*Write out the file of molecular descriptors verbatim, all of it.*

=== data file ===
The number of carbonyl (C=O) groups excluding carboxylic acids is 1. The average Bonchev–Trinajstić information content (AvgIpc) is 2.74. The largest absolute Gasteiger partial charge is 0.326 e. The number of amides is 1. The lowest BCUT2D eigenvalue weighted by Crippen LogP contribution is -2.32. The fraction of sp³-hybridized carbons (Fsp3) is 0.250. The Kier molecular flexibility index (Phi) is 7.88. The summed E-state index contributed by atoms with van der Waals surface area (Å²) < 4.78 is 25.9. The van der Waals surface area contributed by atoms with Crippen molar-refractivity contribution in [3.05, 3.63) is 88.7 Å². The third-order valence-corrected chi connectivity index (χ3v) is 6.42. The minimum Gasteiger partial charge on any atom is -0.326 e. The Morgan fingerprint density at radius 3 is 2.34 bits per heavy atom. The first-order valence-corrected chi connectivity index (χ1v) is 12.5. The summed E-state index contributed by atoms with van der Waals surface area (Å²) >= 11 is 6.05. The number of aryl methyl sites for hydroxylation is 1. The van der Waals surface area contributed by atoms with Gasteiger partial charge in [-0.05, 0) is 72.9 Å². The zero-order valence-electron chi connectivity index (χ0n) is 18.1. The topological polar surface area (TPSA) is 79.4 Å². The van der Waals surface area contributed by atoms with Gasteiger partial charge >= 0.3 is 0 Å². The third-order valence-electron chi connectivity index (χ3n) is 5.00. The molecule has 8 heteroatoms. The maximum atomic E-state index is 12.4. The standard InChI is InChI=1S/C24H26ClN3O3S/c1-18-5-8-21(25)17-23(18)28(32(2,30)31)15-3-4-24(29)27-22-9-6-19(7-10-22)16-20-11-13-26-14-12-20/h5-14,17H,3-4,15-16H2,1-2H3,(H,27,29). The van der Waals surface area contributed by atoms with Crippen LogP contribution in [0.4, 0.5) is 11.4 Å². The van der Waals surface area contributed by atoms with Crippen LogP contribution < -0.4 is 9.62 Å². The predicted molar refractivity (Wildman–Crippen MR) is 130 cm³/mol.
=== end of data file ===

The number of carbonyl (C=O) groups excluding carboxylic acids is 1. The average Bonchev–Trinajstić information content (AvgIpc) is 2.74. The largest absolute Gasteiger partial charge is 0.326 e. The number of amides is 1. The lowest BCUT2D eigenvalue weighted by Crippen LogP contribution is -2.32. The fraction of sp³-hybridized carbons (Fsp3) is 0.250. The Kier molecular flexibility index (Phi) is 7.88. The summed E-state index contributed by atoms with van der Waals surface area (Å²) < 4.78 is 25.9. The van der Waals surface area contributed by atoms with Crippen molar-refractivity contribution in [3.05, 3.63) is 88.7 Å². The third-order valence-corrected chi connectivity index (χ3v) is 6.42. The minimum Gasteiger partial charge on any atom is -0.326 e. The Morgan fingerprint density at radius 3 is 2.34 bits per heavy atom. The first-order valence-corrected chi connectivity index (χ1v) is 12.5. The summed E-state index contributed by atoms with van der Waals surface area (Å²) >= 11 is 6.05. The number of aryl methyl sites for hydroxylation is 1. The van der Waals surface area contributed by atoms with Gasteiger partial charge in [-0.05, 0) is 72.9 Å². The zero-order valence-electron chi connectivity index (χ0n) is 18.1. The topological polar surface area (TPSA) is 79.4 Å². The van der Waals surface area contributed by atoms with Gasteiger partial charge >= 0.3 is 0 Å². The third-order valence-electron chi connectivity index (χ3n) is 5.00. The molecule has 8 heteroatoms. The maximum atomic E-state index is 12.4. The standard InChI is InChI=1S/C24H26ClN3O3S/c1-18-5-8-21(25)17-23(18)28(32(2,30)31)15-3-4-24(29)27-22-9-6-19(7-10-22)16-20-11-13-26-14-12-20/h5-14,17H,3-4,15-16H2,1-2H3,(H,27,29). The van der Waals surface area contributed by atoms with Crippen LogP contribution in [0.4, 0.5) is 11.4 Å². The van der Waals surface area contributed by atoms with Crippen LogP contribution < -0.4 is 9.62 Å². The predicted molar refractivity (Wildman–Crippen MR) is 130 cm³/mol.